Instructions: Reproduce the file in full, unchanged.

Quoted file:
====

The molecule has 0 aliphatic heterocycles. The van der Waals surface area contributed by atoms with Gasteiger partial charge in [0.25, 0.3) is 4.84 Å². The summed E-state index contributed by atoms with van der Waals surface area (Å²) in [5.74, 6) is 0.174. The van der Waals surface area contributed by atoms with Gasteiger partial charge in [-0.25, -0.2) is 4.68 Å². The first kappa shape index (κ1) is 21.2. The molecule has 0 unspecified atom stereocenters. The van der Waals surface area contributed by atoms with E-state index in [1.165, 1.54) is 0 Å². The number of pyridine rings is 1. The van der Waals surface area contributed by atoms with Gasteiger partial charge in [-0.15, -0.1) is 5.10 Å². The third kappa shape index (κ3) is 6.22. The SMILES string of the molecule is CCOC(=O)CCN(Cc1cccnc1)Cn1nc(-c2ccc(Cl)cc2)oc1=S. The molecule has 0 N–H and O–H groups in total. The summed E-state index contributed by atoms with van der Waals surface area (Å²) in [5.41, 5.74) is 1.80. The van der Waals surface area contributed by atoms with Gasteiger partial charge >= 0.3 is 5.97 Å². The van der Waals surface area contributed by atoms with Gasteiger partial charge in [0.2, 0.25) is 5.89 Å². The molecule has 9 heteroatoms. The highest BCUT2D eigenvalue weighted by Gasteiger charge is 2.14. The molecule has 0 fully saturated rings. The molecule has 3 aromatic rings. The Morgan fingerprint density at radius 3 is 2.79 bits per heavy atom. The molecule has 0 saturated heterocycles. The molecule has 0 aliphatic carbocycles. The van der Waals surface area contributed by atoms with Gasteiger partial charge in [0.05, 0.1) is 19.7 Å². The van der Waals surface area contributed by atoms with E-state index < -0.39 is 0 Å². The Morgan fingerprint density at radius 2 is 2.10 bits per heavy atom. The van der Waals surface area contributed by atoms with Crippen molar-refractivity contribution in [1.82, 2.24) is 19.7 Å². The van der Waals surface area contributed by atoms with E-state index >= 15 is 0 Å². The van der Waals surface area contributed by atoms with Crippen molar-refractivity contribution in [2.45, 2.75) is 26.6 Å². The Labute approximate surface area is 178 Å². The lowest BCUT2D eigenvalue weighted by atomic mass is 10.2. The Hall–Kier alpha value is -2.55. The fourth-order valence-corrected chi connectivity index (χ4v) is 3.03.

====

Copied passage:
The molecule has 0 aliphatic heterocycles. The van der Waals surface area contributed by atoms with Gasteiger partial charge in [0.25, 0.3) is 4.84 Å². The summed E-state index contributed by atoms with van der Waals surface area (Å²) in [5.74, 6) is 0.174. The van der Waals surface area contributed by atoms with Gasteiger partial charge in [-0.25, -0.2) is 4.68 Å². The first kappa shape index (κ1) is 21.2. The molecule has 0 unspecified atom stereocenters. The van der Waals surface area contributed by atoms with E-state index in [1.165, 1.54) is 0 Å². The number of pyridine rings is 1. The van der Waals surface area contributed by atoms with Gasteiger partial charge in [-0.15, -0.1) is 5.10 Å². The third kappa shape index (κ3) is 6.22. The SMILES string of the molecule is CCOC(=O)CCN(Cc1cccnc1)Cn1nc(-c2ccc(Cl)cc2)oc1=S. The molecule has 0 N–H and O–H groups in total. The summed E-state index contributed by atoms with van der Waals surface area (Å²) in [5.41, 5.74) is 1.80. The van der Waals surface area contributed by atoms with Gasteiger partial charge >= 0.3 is 5.97 Å². The van der Waals surface area contributed by atoms with Gasteiger partial charge in [0.2, 0.25) is 5.89 Å². The molecule has 9 heteroatoms. The highest BCUT2D eigenvalue weighted by Gasteiger charge is 2.14. The molecule has 0 fully saturated rings. The molecule has 3 aromatic rings. The Morgan fingerprint density at radius 3 is 2.79 bits per heavy atom. The molecule has 0 saturated heterocycles. The molecule has 0 aliphatic carbocycles. The van der Waals surface area contributed by atoms with Gasteiger partial charge in [0.05, 0.1) is 19.7 Å². The van der Waals surface area contributed by atoms with E-state index < -0.39 is 0 Å². The Morgan fingerprint density at radius 2 is 2.10 bits per heavy atom. The van der Waals surface area contributed by atoms with Crippen molar-refractivity contribution in [1.82, 2.24) is 19.7 Å². The van der Waals surface area contributed by atoms with E-state index >= 15 is 0 Å². The van der Waals surface area contributed by atoms with Crippen molar-refractivity contribution in [2.45, 2.75) is 26.6 Å². The Labute approximate surface area is 178 Å². The lowest BCUT2D eigenvalue weighted by atomic mass is 10.2. The Hall–Kier alpha value is -2.55. The fourth-order valence-corrected chi connectivity index (χ4v) is 3.03.